78.08 Comparing access to surgical care between Sweden and Zambia using geospatial mapping tools

M. P. Vega1,5, A. N. Bowder1,2,5, N. P. Raykar1,3,5, F. Oher1, J. G. Meara1,5, E. Makasa6 1Program In Global Surgery And Social Change, Harvard Medical School,Department Of Global Health And Social Medicine,Boston, MA, USA 2University Of Nebraska Medical School,Omaha, NB, USA 3Beth Israel Deaconess Medical Center,Department Of Surgery,Boston, MA, USA 5Boston Children’s Hospital,Department Of Oral And Plastic Surgery,Boston, MA, USA 6Permanent Mission Of The Republic Of Zambia To The United Nations In Geneva & The Ministry Of Health,Lusaka, , Zambia

Introduction: One of the The Lancet Commission on Global Surgery’s six indicators for global surgery systems strengthening is the percent of a country’s population within two hours of a facility that can provide the Bellwether procedures (1). Previous work by the Commission focused on estimating access to surgical care through geospatial mapping of surgical providers in nine countries (2). Given the general availability of information on hospital locations, we wished to use surgical facility location to determine the upper bound of a country’s population with access to surgical care within two hours, and compare differences between a high-resource country (Sweden) and a low-resource one (Zambia).

Methods: We gathered surgical facility data from Zambia’s Ministry of Health List of Health Facilities in Zambia (3). We included 1st, 2nd and 3rd level hospitals offering of surgical services in our analysis. Surgical facilities in Sweden were identified from the Swedish National Board of Health and Welfare and publicly available online resources (4). Google Maps Engine was used to locate the identified surgical facilities and to create two-hour driving zones around each location. Finally, the Socioeconomic Data and Applications Center Population Estimation Service was used to estimate the population living within each access zone (5).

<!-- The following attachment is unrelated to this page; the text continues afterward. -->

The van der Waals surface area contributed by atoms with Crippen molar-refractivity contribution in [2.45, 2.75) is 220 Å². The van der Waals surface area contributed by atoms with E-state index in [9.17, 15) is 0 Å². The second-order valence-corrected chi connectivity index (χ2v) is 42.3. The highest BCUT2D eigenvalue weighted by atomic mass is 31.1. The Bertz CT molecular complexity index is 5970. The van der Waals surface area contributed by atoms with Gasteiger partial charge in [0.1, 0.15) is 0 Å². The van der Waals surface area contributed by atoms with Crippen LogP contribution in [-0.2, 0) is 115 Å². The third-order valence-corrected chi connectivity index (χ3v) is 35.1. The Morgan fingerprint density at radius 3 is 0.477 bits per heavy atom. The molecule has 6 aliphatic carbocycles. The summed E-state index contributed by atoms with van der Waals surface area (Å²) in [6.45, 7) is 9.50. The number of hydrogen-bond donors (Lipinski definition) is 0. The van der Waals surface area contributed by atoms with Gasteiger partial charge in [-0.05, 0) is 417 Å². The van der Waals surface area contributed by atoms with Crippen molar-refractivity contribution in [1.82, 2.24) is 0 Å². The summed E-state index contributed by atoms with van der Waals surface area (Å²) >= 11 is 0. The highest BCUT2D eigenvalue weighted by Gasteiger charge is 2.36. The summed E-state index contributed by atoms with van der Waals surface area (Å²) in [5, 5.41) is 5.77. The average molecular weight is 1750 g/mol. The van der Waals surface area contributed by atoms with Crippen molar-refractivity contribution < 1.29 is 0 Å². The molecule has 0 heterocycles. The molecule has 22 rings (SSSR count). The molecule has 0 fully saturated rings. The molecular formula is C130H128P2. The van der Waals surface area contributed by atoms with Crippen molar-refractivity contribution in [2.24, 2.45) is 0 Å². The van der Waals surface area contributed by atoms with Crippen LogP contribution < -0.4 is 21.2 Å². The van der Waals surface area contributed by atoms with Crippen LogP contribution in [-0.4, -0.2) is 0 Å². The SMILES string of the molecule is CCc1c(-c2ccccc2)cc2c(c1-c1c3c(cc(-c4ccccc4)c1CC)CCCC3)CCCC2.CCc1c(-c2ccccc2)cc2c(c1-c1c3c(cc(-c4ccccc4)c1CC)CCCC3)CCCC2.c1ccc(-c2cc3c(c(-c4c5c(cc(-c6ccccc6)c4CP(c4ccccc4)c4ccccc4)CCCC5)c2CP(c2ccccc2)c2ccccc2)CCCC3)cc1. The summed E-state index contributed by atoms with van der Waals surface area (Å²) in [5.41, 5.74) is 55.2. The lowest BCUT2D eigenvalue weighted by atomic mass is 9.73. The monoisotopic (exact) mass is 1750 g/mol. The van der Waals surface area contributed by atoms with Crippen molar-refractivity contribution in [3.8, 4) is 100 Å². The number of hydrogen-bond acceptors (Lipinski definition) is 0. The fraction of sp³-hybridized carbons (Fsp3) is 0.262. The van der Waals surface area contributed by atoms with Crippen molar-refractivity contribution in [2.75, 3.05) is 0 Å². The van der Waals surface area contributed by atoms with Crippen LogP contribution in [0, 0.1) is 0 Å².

Results: We identified 77 hospitals in Sweden and 100 hospitals in Zambia, which provided general surgery care. An estimated 99.52% of the Swedish population lives within two hours driving distance to a surgical facility, as compared to 74.28% of the Zambian population. Geographic size of these nations and road conditions and driving times influence these numbers.

Conclusion: Sweden and Zambia have disparate but high proportions of their population that live within two hours, driving distance, of a surgical facility. However, ease of transportation to these facilities, workforce availability and functionality, and affordability of surgical services will determine true access to surgical care. Nonetheless, knowledge of the distribution of surgical facilities in relation to population distribution is critical information for health systems planning. Geospatial mapping of surgical facilities should be used in conjunction with contextual differences in geography, seasonal variation in road quality, population access to vehicular transportation, and distribution of vulnerable populations to direct investments into new surgical facilities or to optimize existing ones.